Tuesday March 7th is the Full Moon. This moon is called the Worm Moon, the Snow Crust Moon, or the Snow Blindness Moon. The name “worm moon” comes from early spring rains driving worms to come to the surface of the earth, while the other two names have to do with the condition of the snow at this time of year, and the condition of people who have spent a long winter looking at the bright sunshine reflecting off the snow.
Flocks of Cedar Waxwings have been moving through the forests all winter, searching for berries and conifer seeds. You can recognize them by their black masks and the yellow band at the end of their tails.
Cardinals and Chickadees continue to sing their spring songs, but they are not the only birds with spring songs! Listen for the wha-wha-wha song of the White-breasted Nuthatch, and the “pump handle” song of the Bluejay . . .which gets is name because it sounds like a creaky pump handle.
Red-breasted Nuthatches make a low almost quacking sound, almost like a quiet duck with a stuffy nose. They sometimes come as far south as Afton in the winter, generally in what are called “low-mast” years, which are years when the trees of the northern forest where the Nuthatches spend their summers do not produce a lot of seeds. Dark-eyed Juncos spend the summers in those same northern forests, but they come south every year in the winter. For Juncos “south” includes Afton! Soon flocks of Juncos will begin flying farther north.
Horned Larks may still be moving through our area on their way north. Look for them along roadsides. Overhead look for the first Sandhill Cranes flying north. You may hear them before you see them; they make a distinctive rattling call. And if early spring rains really do drive worms to the surface, migrating Robins are sure to arrive at about the same time.
As the sun climbs higher in the sky and the days begin to warm up, mid-sized mammals become more active. On mild days in early March you may encounter Skunks, Raccoons, and Opossums. None of these animals are true hibernators. Since all three of these animals are mostly nocturnal, or active at night, you’re most likely to see them around dawn or dusk.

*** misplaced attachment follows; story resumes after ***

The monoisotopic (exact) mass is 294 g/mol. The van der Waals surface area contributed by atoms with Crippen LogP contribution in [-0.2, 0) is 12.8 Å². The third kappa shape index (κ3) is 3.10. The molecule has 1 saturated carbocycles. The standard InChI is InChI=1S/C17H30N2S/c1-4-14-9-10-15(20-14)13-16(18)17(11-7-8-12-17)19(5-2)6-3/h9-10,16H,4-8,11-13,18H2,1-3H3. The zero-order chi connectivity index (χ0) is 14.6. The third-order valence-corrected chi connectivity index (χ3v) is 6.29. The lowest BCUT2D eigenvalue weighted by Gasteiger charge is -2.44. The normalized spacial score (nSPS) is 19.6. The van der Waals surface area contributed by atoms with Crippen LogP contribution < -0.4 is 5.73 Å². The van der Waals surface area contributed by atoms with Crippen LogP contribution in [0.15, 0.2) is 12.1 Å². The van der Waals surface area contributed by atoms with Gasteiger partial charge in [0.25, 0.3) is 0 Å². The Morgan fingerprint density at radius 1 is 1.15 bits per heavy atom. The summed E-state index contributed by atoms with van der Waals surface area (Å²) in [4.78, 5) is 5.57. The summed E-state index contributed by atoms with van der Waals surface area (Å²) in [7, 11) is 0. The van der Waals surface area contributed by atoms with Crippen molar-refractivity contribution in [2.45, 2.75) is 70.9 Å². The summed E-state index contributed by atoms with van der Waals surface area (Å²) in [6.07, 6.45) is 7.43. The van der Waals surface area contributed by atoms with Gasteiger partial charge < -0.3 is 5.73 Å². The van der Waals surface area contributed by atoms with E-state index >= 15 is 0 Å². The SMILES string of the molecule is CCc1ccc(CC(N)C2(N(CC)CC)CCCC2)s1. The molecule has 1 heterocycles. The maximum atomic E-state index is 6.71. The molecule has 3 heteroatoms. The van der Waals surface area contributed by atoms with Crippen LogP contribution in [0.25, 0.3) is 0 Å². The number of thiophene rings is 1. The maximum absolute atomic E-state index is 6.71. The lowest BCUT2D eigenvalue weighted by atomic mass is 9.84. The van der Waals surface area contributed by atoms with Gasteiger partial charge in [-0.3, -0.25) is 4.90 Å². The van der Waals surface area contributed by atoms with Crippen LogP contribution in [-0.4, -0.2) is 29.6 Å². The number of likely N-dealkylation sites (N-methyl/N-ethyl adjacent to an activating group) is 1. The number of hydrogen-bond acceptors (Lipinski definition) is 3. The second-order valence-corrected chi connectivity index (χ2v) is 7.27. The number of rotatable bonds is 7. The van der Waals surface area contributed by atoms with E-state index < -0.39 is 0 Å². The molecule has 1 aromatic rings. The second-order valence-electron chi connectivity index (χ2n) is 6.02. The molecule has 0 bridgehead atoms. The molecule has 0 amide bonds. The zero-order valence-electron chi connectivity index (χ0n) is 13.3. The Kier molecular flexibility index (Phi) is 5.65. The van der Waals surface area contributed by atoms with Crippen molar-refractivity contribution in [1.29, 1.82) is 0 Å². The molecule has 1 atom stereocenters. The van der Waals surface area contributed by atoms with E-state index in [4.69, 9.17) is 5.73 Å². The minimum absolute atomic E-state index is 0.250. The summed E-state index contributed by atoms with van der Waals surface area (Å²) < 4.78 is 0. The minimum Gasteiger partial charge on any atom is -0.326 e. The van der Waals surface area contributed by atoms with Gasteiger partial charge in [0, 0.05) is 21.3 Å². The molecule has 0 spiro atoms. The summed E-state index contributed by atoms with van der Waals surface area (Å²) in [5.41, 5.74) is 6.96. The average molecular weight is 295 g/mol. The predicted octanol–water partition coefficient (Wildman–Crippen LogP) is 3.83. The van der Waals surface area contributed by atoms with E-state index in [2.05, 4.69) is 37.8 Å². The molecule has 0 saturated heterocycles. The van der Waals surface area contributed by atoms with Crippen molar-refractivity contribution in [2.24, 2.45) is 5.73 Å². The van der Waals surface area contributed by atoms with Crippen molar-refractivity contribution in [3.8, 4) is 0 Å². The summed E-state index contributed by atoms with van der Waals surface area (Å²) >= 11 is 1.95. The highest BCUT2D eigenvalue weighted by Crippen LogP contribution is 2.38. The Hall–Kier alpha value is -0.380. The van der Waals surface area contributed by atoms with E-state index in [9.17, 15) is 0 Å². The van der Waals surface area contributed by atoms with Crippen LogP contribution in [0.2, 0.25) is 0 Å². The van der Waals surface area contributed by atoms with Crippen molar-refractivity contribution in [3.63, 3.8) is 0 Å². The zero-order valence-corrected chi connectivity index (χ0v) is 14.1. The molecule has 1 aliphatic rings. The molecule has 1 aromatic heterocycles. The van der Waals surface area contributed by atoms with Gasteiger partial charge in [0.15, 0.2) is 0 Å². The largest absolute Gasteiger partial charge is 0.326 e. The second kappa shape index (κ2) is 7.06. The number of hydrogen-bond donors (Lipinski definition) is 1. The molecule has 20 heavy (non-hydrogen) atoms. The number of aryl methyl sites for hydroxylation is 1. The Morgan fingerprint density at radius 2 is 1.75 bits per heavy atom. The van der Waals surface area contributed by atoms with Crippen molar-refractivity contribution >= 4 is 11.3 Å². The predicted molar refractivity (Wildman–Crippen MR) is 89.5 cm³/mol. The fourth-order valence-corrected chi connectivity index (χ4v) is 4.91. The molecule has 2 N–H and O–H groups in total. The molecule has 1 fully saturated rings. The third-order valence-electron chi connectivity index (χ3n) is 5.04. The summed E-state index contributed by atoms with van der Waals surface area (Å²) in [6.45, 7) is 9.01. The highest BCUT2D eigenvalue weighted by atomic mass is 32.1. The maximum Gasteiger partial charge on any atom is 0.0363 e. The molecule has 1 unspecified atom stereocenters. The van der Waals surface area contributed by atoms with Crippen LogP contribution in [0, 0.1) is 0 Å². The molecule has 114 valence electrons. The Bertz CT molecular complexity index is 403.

During the cold days of winter Raccoons and Skunks retreat into a burrow or den. Raccoons often den alone, although a mother Raccoon may share a den with that year’s kits. Skunks are more likely to share burrows and thus also get to share body warmth. During the cold days of winter Skunks and Raccoons go into a state called “torpor” in which their body temperature drops and their metabolism slows, allowing them to use less of the energy they stored as fat in the summer and fall. But on mild days Skunks and Raccoons wake up for a few hours in their dens or burrows, or venture out to look for food. Skunks and Raccoons pay a price for staying warm in their dens and burrows, however, often losing half of their body weight before spring arrives. Skunks leave their burrows to mate in late February and early March, often when there is still snow on the ground.
Opossums may spend most of the day in a den lined with leaves, but they must continue to eat throughout the winter, and you may see them foraging under bird feeders. The opossum in the photo below was under the bird feeder at the Visitor Center at Afton in February 2008.
Fungi are not animals, and are not plants, either. In the classification of life on earth, the Fungi have their very own kingdom! Late winter is a good time of year to look for shelf fungi in the woods. Look for them growing on dead and down trees, which the fungi break down and digest. The shelf fungi come in many colors and are easy to spot before trees leaf out and the understory plants sprout.
Here are some weather observations from the Afton State Park area from past years.
|Friday, March 3||2019: tied record low of minus 13°; 2021: sunny and in the 40s|
|Saturday, March 4||2000: tied record high of 61°; 2021: sunny and in the 40s|
|Sunday, March 5||2000: record high of 72°; 2013: 4” of snow overnight; 2022: ice storm overnight changing to rain by afternoon with thunder|
|Monday, March 6||2000: record high of 69°; 2017: 50s with drizzle; 2022: 3” of snow overnight|
|Tuesday, March 7||2000: tied record high of 73°; 2015: high in 30s; 2021: breezy with clouds and temperature in the 50s|
|Wednesday, March 8||2016: record high of 70°; 1999: record snowfall of 12.5”; 2020: sunny and in the 60s|
|Thursday, March 9||2021: record high of 62°; 2003: record low of minus 10°; 2014: breezy and in the low 40s|
All photos copyright Nina Manzi, except:
- Travis Bonovsky, MN Conservation Volunteer: Bluejay
- Michael Furtman, MN Conservation Volunteer: Dark-eyed junco
- Keith Henjum: Raccoon
- Dean Lokken: American Robin, White-breasted Nuthatch, Horned Lark
- Bill Marchel, MN Conservation Volunteer: Striped skunk
- Gary Sater: Cardinal, Cedar Waxwing, Sandhill Cranes